The concept was that he’d work for them and take along his considerable expertise if they, in turn, supported his own developing Cult-ore art business. They agreed for him to become their operations manager and gave him a studio workshop on site.

It’s a unique business-arts arrangement and the firm – known for building vast warehouses – is now a trendsetter in the art world as well.

Eddie has his own department and another personal studio space at home. He uses Core 10 steel to create sculptures for both inside and outside the home, using a range of different colours. “The items I create range from furniture, planters and firepits to commissioned unique works of art. There is no limit to what you can create with steel,” he says.

He produces everything from a standard range up to bespoke pieces that would set you back north of £20,000. And the commissions have been coming in thick and fast. He has created works for celebrities including the actress and singer Natalie Imbruglia and for a television programme for Alan Titchmarsh called Love your Garden, where a piece was installed in a garden for a 90-year-old lady.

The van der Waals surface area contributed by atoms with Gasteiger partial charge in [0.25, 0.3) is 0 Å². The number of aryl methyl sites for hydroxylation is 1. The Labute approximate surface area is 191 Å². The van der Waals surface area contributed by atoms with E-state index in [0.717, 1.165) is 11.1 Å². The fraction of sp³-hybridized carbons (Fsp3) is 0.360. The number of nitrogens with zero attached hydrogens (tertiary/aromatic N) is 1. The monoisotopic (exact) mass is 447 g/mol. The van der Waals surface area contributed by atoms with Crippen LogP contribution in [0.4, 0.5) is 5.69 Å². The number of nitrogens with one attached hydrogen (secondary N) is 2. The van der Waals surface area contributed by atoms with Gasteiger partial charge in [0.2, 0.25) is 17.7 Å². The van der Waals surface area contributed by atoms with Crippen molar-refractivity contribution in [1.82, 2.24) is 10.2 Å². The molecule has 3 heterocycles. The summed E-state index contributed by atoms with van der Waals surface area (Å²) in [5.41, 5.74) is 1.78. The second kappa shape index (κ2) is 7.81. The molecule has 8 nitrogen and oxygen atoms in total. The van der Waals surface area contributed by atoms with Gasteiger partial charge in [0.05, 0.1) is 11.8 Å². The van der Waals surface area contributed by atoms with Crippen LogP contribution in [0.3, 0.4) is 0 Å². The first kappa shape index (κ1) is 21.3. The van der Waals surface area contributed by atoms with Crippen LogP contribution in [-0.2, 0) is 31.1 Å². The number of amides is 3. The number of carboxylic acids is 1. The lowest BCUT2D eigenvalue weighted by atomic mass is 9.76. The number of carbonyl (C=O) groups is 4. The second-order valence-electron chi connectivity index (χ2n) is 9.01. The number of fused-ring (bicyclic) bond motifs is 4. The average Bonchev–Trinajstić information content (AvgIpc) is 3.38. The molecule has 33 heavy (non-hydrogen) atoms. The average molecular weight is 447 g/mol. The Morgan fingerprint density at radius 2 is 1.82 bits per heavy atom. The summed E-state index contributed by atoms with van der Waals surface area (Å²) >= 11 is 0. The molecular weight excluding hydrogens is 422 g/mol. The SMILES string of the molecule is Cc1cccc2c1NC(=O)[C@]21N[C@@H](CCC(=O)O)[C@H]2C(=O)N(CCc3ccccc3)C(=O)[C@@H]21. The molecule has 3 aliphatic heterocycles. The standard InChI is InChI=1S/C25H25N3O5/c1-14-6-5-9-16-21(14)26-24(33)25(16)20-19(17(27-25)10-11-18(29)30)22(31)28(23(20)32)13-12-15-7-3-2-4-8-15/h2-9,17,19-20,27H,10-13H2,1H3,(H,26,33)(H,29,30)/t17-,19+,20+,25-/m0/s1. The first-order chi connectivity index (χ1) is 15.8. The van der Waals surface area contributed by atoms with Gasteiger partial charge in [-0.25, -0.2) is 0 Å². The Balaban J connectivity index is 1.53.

Harrogate International Festival asked him to create lettering for its show a couple of years ago. (This caused a bit of a stir when they were stolen, before they were eventually returned).

He now has works in Sheffield, Harrogate and London, including several larger artworks in hotels, with the promise of many more to come. “I am now selling pieces online via Saatchi Art. This has effectively given me a worldwide stage, which considering I only learnt to weld nine years ago as a hobby is a phenomenal achievement,” he says.

It has, he readily admits, been quite a journey. “I really am lucky to be working where I am and especially with such a supportive company, and my advice to anyone else who has similar ideas is just to go for it,” he says.

“I’m always delighted when people who see my work comment on it and tell me what they got from it, how it perhaps moved them, or made them feel better. That makes me believe that yes, you can make a difference.”